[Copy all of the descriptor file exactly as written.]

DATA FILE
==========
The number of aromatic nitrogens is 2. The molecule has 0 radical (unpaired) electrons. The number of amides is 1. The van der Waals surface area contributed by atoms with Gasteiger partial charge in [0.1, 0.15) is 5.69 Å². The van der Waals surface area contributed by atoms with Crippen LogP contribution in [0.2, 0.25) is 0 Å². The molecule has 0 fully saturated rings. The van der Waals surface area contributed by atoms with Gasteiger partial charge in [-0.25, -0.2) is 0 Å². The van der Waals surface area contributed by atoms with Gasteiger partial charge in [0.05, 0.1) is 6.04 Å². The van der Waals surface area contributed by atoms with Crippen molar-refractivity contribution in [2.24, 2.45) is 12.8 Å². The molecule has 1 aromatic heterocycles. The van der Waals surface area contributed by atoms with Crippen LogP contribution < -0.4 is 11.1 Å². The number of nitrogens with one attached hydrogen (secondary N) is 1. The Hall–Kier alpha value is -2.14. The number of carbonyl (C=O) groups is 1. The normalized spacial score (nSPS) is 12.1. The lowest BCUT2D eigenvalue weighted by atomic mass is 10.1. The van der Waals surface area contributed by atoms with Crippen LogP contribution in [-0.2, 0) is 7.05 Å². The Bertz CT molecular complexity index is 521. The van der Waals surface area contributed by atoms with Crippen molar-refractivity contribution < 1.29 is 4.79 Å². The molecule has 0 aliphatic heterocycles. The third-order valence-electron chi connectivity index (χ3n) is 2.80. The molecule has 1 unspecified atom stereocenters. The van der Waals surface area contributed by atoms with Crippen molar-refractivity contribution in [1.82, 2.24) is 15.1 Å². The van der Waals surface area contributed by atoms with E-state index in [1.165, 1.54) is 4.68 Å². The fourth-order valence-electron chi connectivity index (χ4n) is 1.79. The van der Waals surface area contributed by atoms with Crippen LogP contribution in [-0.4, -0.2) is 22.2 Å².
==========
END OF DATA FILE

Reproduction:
The number of aromatic nitrogens is 2. The molecule has 0 radical (unpaired) electrons. The number of amides is 1. The van der Waals surface area contributed by atoms with Gasteiger partial charge in [0.1, 0.15) is 5.69 Å². The van der Waals surface area contributed by atoms with Crippen LogP contribution in [0.2, 0.25) is 0 Å². The molecule has 0 fully saturated rings. The van der Waals surface area contributed by atoms with Gasteiger partial charge in [-0.25, -0.2) is 0 Å². The van der Waals surface area contributed by atoms with Gasteiger partial charge in [0.05, 0.1) is 6.04 Å². The van der Waals surface area contributed by atoms with Crippen molar-refractivity contribution in [2.24, 2.45) is 12.8 Å². The molecule has 1 aromatic heterocycles. The van der Waals surface area contributed by atoms with Crippen LogP contribution < -0.4 is 11.1 Å². The number of nitrogens with one attached hydrogen (secondary N) is 1. The Hall–Kier alpha value is -2.14. The number of carbonyl (C=O) groups is 1. The normalized spacial score (nSPS) is 12.1. The lowest BCUT2D eigenvalue weighted by atomic mass is 10.1. The van der Waals surface area contributed by atoms with Crippen LogP contribution in [-0.2, 0) is 7.05 Å². The Bertz CT molecular complexity index is 521. The van der Waals surface area contributed by atoms with Crippen molar-refractivity contribution < 1.29 is 4.79 Å². The molecule has 0 aliphatic heterocycles. The third-order valence-electron chi connectivity index (χ3n) is 2.80. The molecule has 1 unspecified atom stereocenters. The van der Waals surface area contributed by atoms with Crippen molar-refractivity contribution in [1.82, 2.24) is 15.1 Å². The van der Waals surface area contributed by atoms with E-state index in [1.165, 1.54) is 4.68 Å². The fourth-order valence-electron chi connectivity index (χ4n) is 1.79. The van der Waals surface area contributed by atoms with Crippen LogP contribution in [-0.4, -0.2) is 22.2 Å².